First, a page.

United States President Barack Obama’s recent talk about disengaging from the 12-year war on terror is ruffling a few feathers. His sentiment seems to be well-placed, as is his desire to increase peace throughout the worlds. After all, if the power to limit death and destruction is in your hands, then that is the moral thing to do. And it is no secret that America has had a lot to do with the current state of semi-anarchy in many places around the globe.
But as Charles Krauthammer at the Washington Post points out, ending a war takes two to tango. One side can’t simply declare hostilities arbitrarily concluded while the other side continues to fight and even rearms to prepare for new offensives. The idea that Islamic militancy can be assuaged by holding a press conference is not exactly what’s on Mr Obama’s mind. The problem with his thinking comes from believing that because a war has continued for so long, then it must be time to end it. Results be damned.
|President Barack Obama - (Doug Mills, NYT)|
But wars end when strategic objectives are reached, never before and never just because “it’s time” to do so. After 9/11 the immediate strategic objectives were to crush Al Qaeda’s core in Afghanistan and ensure America could not be attacked so devastatingly again. The first objective was reached within a few months. The remaining Al Qaeda members lost their communication network, their operational capabilities, and funding all at the same time.
The second objective has proven more amorphous. The problem comes because there really won’t be a time in the future where the United States can announce complete and utter security against all types of aggression. Amending laws or sending troops overseas will always be a part of civilised life if the goal is greater protection.
Americans are rightly worried about their freedoms in this new world, but the balance between security and freedom is constantly changing and the conversation will carry on for years. Mr Obama’s talk indicated a willingness to revise some of the more unpalatable security laws passed in the fearful days of the early 21st century, and he should be commended for this. Some of those laws have led to an uncomfortable amount of snooping and invasions of privacy. Mr Obama recognises a coming digital world ready to mature with some rules, and old-fashioned ideas and techniques of spying will need to be rethought as America’s war winds down.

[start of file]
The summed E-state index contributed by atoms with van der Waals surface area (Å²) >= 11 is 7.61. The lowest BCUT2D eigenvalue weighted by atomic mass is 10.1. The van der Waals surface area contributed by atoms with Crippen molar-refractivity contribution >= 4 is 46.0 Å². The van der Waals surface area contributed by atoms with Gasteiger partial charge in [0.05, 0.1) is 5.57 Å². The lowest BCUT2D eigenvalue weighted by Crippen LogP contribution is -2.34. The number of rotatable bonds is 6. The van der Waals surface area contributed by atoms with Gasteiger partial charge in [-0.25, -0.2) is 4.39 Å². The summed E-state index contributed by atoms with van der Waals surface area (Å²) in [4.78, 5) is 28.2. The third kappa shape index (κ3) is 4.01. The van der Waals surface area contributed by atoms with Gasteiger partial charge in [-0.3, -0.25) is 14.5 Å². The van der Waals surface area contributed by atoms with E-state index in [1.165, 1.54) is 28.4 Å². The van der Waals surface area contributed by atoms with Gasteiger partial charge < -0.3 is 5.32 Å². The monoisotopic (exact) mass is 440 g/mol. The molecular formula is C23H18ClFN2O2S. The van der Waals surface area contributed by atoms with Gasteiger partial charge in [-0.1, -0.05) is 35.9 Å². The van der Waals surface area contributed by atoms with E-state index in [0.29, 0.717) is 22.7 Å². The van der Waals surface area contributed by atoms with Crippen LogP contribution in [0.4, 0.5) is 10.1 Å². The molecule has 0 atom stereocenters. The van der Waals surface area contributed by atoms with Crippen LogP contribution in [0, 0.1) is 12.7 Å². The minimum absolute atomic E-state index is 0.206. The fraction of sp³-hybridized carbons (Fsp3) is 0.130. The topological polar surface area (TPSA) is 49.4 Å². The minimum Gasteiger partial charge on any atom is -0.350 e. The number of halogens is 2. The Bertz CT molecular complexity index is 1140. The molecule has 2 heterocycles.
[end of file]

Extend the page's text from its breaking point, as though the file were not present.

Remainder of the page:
After all, the decade-long war really is winding down. It is entirely understandable that America wishes to disengage from the world. They have spent trillions on two poorly thought-out wars and the time is coming to control this trajectory. The United States homeland needs more attention, as the recent bridge collapse plastered all over world media points out. American infrastructure is in poor shape and their economy, while still the world’s largest, probably needs a good kick to fire back into life.
But the United States has a responsibility in the world that deserves recognition. They might not like it, but there are hundreds of countries which rely directly on American military power for protection. Of course, this reliance was not always requested by the host country. American troops were simply stationed there without debate or fought wars in places they never left.
Yet as US military and political attention focuses elsewhere, countries which until recently could defer their defence needs to an amiable American superpower seem to be panic-buying their own military technology to compensate for the sucking vacuum.
For instance, France, while no stranger to wars in Africa, plan to use their recent intervention in Mali as a template for future tensions where its national interests need protection. Paris issued a defence white paper recently specifically pointing out how its military will need more attention and can’t expect American intelligence, surveillance, and reconnaissance (ISR) to be there in the next conflict. For a European country, which is also part of NATO, to be considering increasing its military budget should be viewed as a good thing.